Regulation re-examined

21 CFR Part 11 has been a major milestone for using computerized technology in life sciences industries.

Established in August 1997, Part 11 of Title 21 of the Code of Federal Regulations—more commonly known as 21 CFR Part 11—applies to records in electronic form that are created, modified, maintained, archived, retrieved or transmitted under any system used to satisfy any U.S. Food and Drug Administration (FDA) regulation. The rule, which applies to all companies regulated by the FDA, requires that the system be able to generate accurate and complete electronic record copies in both electronic and human readable form. The rule also requires various system-level checks, including establishing user access levels and operational sequence checks, and validating the data entering the system, including electronic signatures.

In August 2002, the FDA announced a new initiative to enhance the regulation of pharmaceutical manufacturing and product quality by using a science and risk-based approach to current good manufacturing practices (cGMP). Using the new risk-based approach (which focuses on veterinary and human drugs, including human vaccines), companies would not apply the same level of compliance to all types of processes, records or computer-related systems. Instead, they would perform a risk assessment and identify and record appropriate controls based upon the predicate rule requirements, criticality of the process, and risk to product quality, safety, identity, purity and strength. Under this approach, companies must document user requirements and perform risk analysis to substantiate and define the scope of the evidence necessary to demonstrate that a system is validated for its intended use.

As an outgrowth of this initiative, in February 2003, the FDA announced that it is re-examining Part 11 as it applies to all FDA regulated products and that it may revise provisions of the regulation. In addition, the agency withdrew its previously defined enforcement policy for Part 11 along with published draft guidance documents. In its place, the FDA has developed a new draft guidance document titled, “Part 11, Electronic Signatures—Scope and Application.” The new draft guidance document will have a varying impact on life sciences companies, but overall may affect their total number of records and systems that are subject to 21 CFR Part 11 compliance.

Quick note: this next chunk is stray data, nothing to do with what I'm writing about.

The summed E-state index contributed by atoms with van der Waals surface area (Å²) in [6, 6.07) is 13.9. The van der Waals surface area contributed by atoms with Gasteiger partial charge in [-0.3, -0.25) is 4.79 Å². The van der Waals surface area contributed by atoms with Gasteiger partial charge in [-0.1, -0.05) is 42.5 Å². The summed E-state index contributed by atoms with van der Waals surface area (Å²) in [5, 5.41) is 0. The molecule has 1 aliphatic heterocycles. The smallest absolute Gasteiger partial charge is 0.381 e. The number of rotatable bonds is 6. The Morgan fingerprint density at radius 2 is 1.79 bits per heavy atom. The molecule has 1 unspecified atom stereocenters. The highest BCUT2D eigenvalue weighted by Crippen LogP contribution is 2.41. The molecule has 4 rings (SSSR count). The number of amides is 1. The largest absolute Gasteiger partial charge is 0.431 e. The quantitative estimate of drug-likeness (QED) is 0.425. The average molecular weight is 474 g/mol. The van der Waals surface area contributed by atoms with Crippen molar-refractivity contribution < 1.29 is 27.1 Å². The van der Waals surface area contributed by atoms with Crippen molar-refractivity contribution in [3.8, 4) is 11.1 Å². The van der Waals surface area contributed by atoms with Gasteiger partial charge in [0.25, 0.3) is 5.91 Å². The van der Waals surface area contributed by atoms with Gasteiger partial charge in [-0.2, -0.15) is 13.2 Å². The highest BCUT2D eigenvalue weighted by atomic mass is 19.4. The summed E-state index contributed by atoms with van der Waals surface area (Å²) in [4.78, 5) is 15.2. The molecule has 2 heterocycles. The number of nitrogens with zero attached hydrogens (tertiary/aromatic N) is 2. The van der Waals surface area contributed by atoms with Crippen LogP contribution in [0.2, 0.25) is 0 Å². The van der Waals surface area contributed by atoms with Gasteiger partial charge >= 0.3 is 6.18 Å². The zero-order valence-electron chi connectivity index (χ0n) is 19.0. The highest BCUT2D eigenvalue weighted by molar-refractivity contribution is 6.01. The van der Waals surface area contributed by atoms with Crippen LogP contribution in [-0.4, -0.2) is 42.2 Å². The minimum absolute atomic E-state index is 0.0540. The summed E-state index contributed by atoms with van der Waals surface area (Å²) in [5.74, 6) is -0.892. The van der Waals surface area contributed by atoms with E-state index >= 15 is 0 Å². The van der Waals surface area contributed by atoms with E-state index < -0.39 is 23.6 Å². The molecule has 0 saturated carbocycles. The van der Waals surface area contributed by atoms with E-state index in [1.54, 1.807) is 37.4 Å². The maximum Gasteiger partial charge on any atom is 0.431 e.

But don’t throw away your compliance manuals just yet. While the FDA currently intends to exercise enforcement discretion regarding certain 21 CFR Part 11 requirements during this re-examination period, companies should note that 21 CFR Part 11 has not been withdrawn. The FDA will continue to enforce compliance to specific provisions of the regulation.

The FDA’s intention to narrow the scope of 21 CFR Part 11 should not be interpreted to mean that systems no longer need validation in general, but only that validation requirements resulting directly from Part 11 will not be enforced. Companies should validate systems to ensure the accuracy and reliability of the records contained in the system using written best practice guidance.

Computing milestone

21 CFR Part 11 has been a major milestone for using computerized technology in life sciences industries. FDA’s new guidance document is bridging the gap between current good practices and current industrial capabilities. The new approach will certainly lead to more and better automated systems and improved quality of products for the patients.

To ensure compliance, companies are required to implement a formal 21 CFR Part 11 compliance program. This program needs to include a stepwise methodology for the assessment and remediation of all applicable computerized systems. It should describe the manufacturer’s roadmap to compliance and ensure that corporate policies address all compliance issues.

Combining an understanding of the regulations and an accurate interpretation of the new draft guidance documents with a solid plan of action, industry knowledge, expertise and the right technology will allow life sciences companies to make the leap to compliant systems in a cost-effective and painless manner.

Gerhard Werling, gw@propack-data.com, and

Kenneth S. Kovacs, kskovacs@ra.rockwell.com

gw@propack-data.com is director of regulatory compliance

services, Propack Data—A Rockwell Automation Business. kskovacs@ra.rockwell.com is regulatory compliance services manager, Rockwell Automation.

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